Wednesday, April 27, 2011

Students with Asperger's in a Language Classroom

What would you do if you strongly suspected that a student in your language classroom had Asperger's? The oral component in language courses is obviously extremely important. There are no lectures in such courses. If a language course is structured the way it should be, the bulk of each class session should be dedicated to students talking and doing activities in pairs and in groups. There are also presentations where you enact scenes or dialogues in front of the classroom. There are oral exams where you are supposed to talk with your classmate(s) while the professor observes and asks questions.

No matter how well you write in the target language, there is simply no way to pass a language course without participating in these activities that are based on talking to people.

So what should one do if one suspects that a student might have Asperger's? What if such a student refuses to participate in any of the group activities and remains silent during the oral exam?

I really understand how hard it is for an Aspie to be in a classroom where you can't just sit quietly in the corner taking notes and where you are constantly thrust into situations that you hate. But I have no idea what I can do for such students if they never came to talk to me about the issues they are having. (Which is also understandable because approaching strangers and starting discussions with them, let alone mentioning your autism, is also extremely painful for Aspies.)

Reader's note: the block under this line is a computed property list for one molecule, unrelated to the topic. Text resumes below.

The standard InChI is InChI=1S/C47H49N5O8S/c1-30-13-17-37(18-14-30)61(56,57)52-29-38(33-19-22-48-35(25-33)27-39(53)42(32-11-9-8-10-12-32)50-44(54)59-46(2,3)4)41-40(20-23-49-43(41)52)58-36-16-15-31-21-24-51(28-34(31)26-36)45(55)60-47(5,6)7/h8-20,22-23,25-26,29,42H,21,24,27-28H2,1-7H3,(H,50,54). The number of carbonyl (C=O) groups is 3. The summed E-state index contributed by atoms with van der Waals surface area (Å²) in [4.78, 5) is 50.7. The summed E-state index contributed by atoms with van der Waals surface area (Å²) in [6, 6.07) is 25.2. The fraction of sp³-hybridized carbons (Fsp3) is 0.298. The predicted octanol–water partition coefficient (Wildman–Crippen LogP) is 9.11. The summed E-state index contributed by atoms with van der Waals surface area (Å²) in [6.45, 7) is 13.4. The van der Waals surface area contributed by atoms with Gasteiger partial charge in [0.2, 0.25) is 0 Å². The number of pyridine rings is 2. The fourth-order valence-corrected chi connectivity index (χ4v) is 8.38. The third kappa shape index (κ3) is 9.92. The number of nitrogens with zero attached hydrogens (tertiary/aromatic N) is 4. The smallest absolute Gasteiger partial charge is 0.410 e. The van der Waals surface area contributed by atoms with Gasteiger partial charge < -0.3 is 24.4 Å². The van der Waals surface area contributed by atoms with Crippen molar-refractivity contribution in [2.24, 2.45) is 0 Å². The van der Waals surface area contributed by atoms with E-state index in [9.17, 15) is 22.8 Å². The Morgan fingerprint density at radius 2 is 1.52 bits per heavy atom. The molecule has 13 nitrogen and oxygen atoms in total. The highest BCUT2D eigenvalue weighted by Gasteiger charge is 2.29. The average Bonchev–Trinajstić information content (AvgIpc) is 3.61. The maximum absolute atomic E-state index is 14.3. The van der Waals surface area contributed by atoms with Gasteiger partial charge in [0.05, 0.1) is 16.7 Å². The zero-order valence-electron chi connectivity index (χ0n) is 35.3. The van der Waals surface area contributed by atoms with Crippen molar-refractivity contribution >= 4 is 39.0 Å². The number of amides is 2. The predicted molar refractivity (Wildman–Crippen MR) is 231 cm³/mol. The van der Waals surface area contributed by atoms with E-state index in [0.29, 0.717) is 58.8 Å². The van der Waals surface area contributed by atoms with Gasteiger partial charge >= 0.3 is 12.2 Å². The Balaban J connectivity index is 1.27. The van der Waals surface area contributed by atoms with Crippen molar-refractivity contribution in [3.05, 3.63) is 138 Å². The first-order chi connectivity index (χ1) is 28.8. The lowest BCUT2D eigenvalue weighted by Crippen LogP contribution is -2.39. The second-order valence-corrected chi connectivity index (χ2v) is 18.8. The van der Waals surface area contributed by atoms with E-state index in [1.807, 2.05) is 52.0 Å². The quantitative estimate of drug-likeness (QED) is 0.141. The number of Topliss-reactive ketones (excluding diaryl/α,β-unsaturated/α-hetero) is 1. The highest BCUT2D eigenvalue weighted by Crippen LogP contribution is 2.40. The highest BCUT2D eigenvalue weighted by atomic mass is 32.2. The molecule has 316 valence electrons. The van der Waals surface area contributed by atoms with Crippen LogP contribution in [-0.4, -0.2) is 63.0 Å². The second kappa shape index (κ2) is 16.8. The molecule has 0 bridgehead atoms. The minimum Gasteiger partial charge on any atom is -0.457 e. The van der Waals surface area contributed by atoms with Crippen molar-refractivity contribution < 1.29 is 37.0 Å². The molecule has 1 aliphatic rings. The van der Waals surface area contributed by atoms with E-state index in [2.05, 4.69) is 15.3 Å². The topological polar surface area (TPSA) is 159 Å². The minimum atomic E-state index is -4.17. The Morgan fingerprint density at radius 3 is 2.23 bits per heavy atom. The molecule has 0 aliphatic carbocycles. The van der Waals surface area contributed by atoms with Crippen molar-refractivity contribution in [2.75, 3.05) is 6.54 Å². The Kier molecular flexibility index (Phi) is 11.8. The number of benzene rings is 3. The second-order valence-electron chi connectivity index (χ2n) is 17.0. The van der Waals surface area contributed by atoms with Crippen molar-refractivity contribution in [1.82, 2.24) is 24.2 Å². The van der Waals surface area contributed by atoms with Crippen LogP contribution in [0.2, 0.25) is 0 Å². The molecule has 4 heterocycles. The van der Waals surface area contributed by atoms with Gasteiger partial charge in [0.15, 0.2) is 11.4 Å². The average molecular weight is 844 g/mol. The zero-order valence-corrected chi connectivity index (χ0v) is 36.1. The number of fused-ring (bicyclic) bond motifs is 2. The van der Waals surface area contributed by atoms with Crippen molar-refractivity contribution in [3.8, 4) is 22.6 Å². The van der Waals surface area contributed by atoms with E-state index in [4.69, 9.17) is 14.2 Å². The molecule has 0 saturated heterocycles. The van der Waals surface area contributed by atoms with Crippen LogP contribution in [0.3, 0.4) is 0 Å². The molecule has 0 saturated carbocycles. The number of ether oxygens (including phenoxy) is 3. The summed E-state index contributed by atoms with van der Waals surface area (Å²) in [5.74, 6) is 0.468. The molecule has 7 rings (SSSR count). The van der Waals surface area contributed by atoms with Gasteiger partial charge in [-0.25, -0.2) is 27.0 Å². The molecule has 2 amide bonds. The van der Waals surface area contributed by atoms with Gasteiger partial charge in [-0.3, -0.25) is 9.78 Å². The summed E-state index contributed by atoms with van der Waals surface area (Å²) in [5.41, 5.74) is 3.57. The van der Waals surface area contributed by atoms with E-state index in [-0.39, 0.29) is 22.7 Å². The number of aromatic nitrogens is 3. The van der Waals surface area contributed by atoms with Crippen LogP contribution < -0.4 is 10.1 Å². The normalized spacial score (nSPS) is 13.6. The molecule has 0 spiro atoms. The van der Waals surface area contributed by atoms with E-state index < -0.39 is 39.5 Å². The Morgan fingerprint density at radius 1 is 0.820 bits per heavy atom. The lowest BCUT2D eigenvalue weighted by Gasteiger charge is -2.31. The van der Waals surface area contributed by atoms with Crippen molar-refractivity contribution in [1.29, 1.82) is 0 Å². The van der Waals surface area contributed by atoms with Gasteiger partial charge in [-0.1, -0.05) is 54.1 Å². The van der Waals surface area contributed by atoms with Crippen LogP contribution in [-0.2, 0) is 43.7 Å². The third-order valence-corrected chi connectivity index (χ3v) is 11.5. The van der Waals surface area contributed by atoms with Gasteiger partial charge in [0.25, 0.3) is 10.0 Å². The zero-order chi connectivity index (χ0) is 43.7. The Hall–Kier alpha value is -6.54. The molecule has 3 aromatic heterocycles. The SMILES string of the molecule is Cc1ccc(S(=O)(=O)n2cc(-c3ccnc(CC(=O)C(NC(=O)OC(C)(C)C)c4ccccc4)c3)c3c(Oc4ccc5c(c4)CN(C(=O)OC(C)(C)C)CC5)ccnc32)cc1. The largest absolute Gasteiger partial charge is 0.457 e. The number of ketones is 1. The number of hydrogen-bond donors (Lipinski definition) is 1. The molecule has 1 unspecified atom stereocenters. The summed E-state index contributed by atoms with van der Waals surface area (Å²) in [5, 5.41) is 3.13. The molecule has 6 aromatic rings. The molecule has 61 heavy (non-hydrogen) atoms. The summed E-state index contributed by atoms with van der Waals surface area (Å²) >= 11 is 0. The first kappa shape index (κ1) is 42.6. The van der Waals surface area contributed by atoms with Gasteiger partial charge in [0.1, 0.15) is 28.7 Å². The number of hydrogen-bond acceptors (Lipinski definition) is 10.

Does anybody have any insights? I feel horrible failing a person for having Asperger's but if a student has no oral exam, no participation, no presentations I simply have no other way to go. Unless I start falsifying grades and giving out points for activities that were not performed, which is something I can't do.

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Pagan Topologist said...

I think sending an email early in the term to any student who is not participating and asking for an appointment to see her/him is a good idea.

Clarissa said...

I sent a general email and posted a Blackboard announcement explaining why participation is necessary. But I can't schedule personal meetings with everybody who doesn't participate. There are just too many of them. Of course, if classes were capped at a lower number, that would help.

Izgad said...

Is there a way he could just give a speech instead of having to go back and forth with someone?

Leah Jane said...

Talk to the university's disability services, and see if student has any advocates/coordinators that they are familiar and comfortable with, and then ask said coordinator/advocate to sit with them during the oral exam? I find that talking with my advocates is much more comfortable than talking with strangers, especially of my age group, and that could be the key to getting them to speak in Spanish, is if they do it with someone they're not intimidated/frightened by.

Clarissa said...

No, it can't just be one single speech. Speeches lack spontaneity, there is no listening comprehension, there is no part where you handle unexpected situations in the target language (this, for example, accounts for 10% of the oral exam grade.)

Of course, if the student informed me about it, I could have gotten in touch with the corresponding services and it would all be handled in some way.

But as it is, this is all just guesswork on my part. It's possible the student isn't an Aspie, it's possible that the student has no idea that they might be. And it feels kind of horrible approaching somebody who has no idea (or doesn't even have it) and telling them, "Look, I think you are autistic, go talk to Disability Services."